DIABETES &EYE

How can diabetes effect eye?

Diabetes can affect the eyes and vision in a number of ways. It may lead to frequent fluctuations in vision, cataract in young age, decreased vision due to involvement of optic nerve, temporary paralysis of the muscles controlling the movement of eyes and thus double vision. The most significant complication of diabetes in eye is diabetic retinopathy and its complications.

Non-proliferative or background diabetic retinopathy: When blood vessels in the retina are damaged, they can leak fluid or bleed. This causes the retina to swell and form deposits called exudates. This is an early form of diabetic retinopathy and may not lead to any decrease in vision, but it can lead to other more serious forms of retinopathy that affect the vision. Therefore it is important to have periodic checkup to detect and treat these conditions at an early and asymptomatic stage to prevent the development of more serious and visually threatening forms of the disease.

Macular edema:



The fluid and exudates collects in the macula (the part of the retina that allows us to see fine details), thus decreasing the vision. Sometimes there may be a macular edema without any loss of vision. Therefore it is important to have periodic checkup to detect and treat these conditions at an early stage.

Proliferative diabetic retinopathy:



This is an advanced stage of diabetic retinopathy. In this, new blood vessels grow on the surface of the retina (neovascularization). These new vessels are very fragile and bleed easily. These may lead to serious vision problems if they bleed into the vitreous (the clear, jelly like substance that fills the center of the eye) which is known as vitreous hemorrhage. This prevents the light from reaching the retina and thus can blur the vision. The new blood vessels bleed into the vitreous can also cause scar tissue to develop, which can pull the retina away from the back of the eye. This is known as tractional retinal detachment, and can lead to blindness if untreated. In addition, abnormal blood vessels can grow on the iris (the colored part in the front of your eye), which can lead to glaucoma.

What are the risk factors for diabetic retinopathy?

The longer the person has diabetes, the greater are his/her chances to develop diabetic retinopathy. Almost 80% of people, who have diabetes for 15 years or more, have some damage to the blood vessels in their retina. The other risk factors are high blood pressure, anemia, kidney diseases, and pregnancy.

Can something be done to prevent diabetic retinopathy?

There is no treatment that can prevent diabetic retinopathy altogether. Persons with any form of diabetes may develop diabetic retinopathy. But it has been proven that a good control of diabetes can delay and slow down the rate of progress of diabetic retinopathy and its complications. Besides a good control of blood sugar, one must exercise regularly, keep the blood pressure under control, avoid smoking, and avoid obesity.

How do I know if I have diabetic retinopathy?

You might not know that you are having diabetic retinopathy, as there are no symptoms in the earlier stages of the disease. Therefore it is essential to have periodic evaluation of your eye by an ophthalmologist to detect the condition early. Early diagnosis and timely treatment is very essential in preventing the complications of this disease and thus maintaining vision.

How frequently should I get my eye examined?

If you have diabetes, you should get a yearly examination with your ophthalmologist. Your pupils may be dilated with eye drops, so that your ophthalmologist may have a good look at your retina. Once you develop diabetic retinopathy, then your ophthalmologist will advise you if you need some investigations, treatment or just need to follow up. In these cases the frequency of follow up visits is decided on basis of the severity of the disease.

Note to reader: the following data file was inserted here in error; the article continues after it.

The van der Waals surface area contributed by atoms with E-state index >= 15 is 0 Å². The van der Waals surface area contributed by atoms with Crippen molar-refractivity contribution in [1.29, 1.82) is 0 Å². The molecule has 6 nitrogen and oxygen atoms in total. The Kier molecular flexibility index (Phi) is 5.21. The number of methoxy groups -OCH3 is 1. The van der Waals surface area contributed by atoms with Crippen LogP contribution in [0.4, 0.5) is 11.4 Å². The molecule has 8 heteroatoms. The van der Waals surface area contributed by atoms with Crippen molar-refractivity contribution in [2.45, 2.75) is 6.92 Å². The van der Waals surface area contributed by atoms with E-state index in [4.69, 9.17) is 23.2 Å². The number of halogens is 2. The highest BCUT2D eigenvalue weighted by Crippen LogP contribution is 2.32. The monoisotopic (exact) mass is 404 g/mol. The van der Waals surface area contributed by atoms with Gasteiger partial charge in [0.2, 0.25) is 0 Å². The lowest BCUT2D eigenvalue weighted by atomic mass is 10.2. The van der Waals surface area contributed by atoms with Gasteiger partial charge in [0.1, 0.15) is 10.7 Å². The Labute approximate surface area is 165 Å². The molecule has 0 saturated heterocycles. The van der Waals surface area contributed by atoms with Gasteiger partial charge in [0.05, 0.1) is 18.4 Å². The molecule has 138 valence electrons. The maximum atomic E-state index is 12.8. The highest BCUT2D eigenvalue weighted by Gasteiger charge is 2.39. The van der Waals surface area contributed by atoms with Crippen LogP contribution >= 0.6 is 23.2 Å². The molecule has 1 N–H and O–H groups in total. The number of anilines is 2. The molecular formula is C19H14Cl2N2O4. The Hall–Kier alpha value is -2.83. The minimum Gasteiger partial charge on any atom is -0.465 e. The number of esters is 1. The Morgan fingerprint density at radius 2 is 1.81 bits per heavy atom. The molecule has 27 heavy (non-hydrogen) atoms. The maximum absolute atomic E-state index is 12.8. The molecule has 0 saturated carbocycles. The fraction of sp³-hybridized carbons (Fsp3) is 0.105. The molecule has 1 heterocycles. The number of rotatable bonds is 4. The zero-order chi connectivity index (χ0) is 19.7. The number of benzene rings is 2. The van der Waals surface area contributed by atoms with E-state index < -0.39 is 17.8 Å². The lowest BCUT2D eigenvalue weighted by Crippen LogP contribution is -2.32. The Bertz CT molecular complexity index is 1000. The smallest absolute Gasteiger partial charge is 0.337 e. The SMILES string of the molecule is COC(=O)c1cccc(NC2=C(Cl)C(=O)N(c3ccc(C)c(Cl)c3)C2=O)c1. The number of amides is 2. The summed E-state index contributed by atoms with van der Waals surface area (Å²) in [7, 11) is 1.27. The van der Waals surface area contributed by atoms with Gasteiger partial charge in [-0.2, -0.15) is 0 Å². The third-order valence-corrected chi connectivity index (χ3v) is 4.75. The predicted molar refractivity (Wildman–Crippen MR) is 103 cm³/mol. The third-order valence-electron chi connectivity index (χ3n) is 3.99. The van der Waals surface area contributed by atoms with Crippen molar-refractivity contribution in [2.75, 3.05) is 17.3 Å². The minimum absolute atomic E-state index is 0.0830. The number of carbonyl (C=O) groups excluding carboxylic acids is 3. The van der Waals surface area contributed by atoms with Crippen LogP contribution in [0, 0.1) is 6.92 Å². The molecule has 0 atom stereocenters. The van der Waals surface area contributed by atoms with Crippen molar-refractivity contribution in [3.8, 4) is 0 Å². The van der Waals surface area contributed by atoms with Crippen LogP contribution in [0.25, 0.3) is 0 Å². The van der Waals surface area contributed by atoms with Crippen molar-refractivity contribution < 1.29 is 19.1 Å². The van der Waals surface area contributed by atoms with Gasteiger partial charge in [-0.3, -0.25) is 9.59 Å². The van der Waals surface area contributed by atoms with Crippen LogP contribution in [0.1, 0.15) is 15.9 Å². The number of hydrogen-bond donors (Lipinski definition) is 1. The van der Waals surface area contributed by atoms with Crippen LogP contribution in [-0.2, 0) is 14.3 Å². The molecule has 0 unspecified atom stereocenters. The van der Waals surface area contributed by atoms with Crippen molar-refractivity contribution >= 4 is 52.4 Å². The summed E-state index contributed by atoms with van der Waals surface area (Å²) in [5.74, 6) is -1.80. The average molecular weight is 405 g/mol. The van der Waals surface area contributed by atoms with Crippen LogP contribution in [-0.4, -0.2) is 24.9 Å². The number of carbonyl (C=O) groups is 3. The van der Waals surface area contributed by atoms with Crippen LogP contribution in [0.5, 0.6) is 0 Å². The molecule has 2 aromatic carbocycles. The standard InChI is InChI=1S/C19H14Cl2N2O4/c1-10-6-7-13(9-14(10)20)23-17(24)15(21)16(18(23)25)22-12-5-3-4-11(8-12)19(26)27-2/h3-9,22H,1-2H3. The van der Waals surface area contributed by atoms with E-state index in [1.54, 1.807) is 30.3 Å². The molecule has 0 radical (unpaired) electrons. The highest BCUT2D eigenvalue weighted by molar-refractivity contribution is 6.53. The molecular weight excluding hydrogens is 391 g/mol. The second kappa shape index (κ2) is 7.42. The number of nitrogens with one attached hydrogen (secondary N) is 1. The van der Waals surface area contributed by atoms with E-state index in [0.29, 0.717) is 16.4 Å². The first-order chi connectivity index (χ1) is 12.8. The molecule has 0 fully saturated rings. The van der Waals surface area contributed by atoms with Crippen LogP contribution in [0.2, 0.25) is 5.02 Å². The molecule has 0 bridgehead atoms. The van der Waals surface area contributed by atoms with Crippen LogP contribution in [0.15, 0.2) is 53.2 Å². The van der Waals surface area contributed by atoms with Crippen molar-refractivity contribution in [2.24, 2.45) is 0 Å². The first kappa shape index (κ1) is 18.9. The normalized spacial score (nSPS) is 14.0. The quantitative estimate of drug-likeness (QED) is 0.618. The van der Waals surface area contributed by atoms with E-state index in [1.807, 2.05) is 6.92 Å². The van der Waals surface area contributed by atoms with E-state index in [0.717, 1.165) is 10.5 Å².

What are the tests done for diabetic retinopathy?

Your vision is assessed by the usual charts. The back of your eye is examined after dilating your pupils, using an instrument called ophthalmoscope. Sometimes your ophthalmologist may advise special tests called Fluorescein angiography and/ or OCT scan of the retina.

What is fluorescein angiography?

It is a test in which a series of photographs of the retina are taken with the help of a special camera. These photographs are taken after giving the patient an injection of a yellow dye. This dye reaches the retina through the blood stream and helps in seeing the blood vessels of retina more clearly. This test helps the doctor to determine which areas are to be treated with laser.

 

 

 

 

What is OCT ?

OCT stands for Optical Coherence Tomography. It is a non-invasive test in which high resolution scans of the retina are done by the machine & various layers of retina are shown in different colors. The optical sections thus obtained are almost akin to histological sections. By looking at various sections the retina specialist can tell the exact level where the disease is present & can also quantify the disease like macular edema.This helps the doctor to tailor the treatment accordingly & objectively measure the response to treatment. OCT has revolutionosed the treatment of Retinal diseases like Diabetic Retinopathy.

What is the treatment for diabetic retinopathy?

The treatment of diabetic retinopathy is decided on the basis of the stage of the disease. In the very initial stages, it just requires periodic follow up to look for progression of disease. The ophthalmologist decides when to see a patient next depending upon the severity of changes in the retina.Later when the disease is more advanced he/she may decide to treat it with one or more of the following options:

Laser Treatment : There are well-defined criteria for laser therapy. Laser therapy is done when there is significant maculopathy, or when there are significant new blood vessels in the retina or iris.

Anti-VEGF agents (Lucentis, Avastin):These agents are being used in some selective cases alone or in addition to laser treatment or surgery.

Surgery:



Vitrectomy surgery and other additional procedures may be required to manage the complications of diabetic retinopathy, like vitreous hemorrhage, retinal detachment, severe macular edema, etc.

What is Laser treatment?

Most sight threatening complications of diabetic retinopathy can be prevented by laser treatment if given early enough. It involves applying laser spots on the retina. There are two types of laser treatments depending upon the type of retinopathy: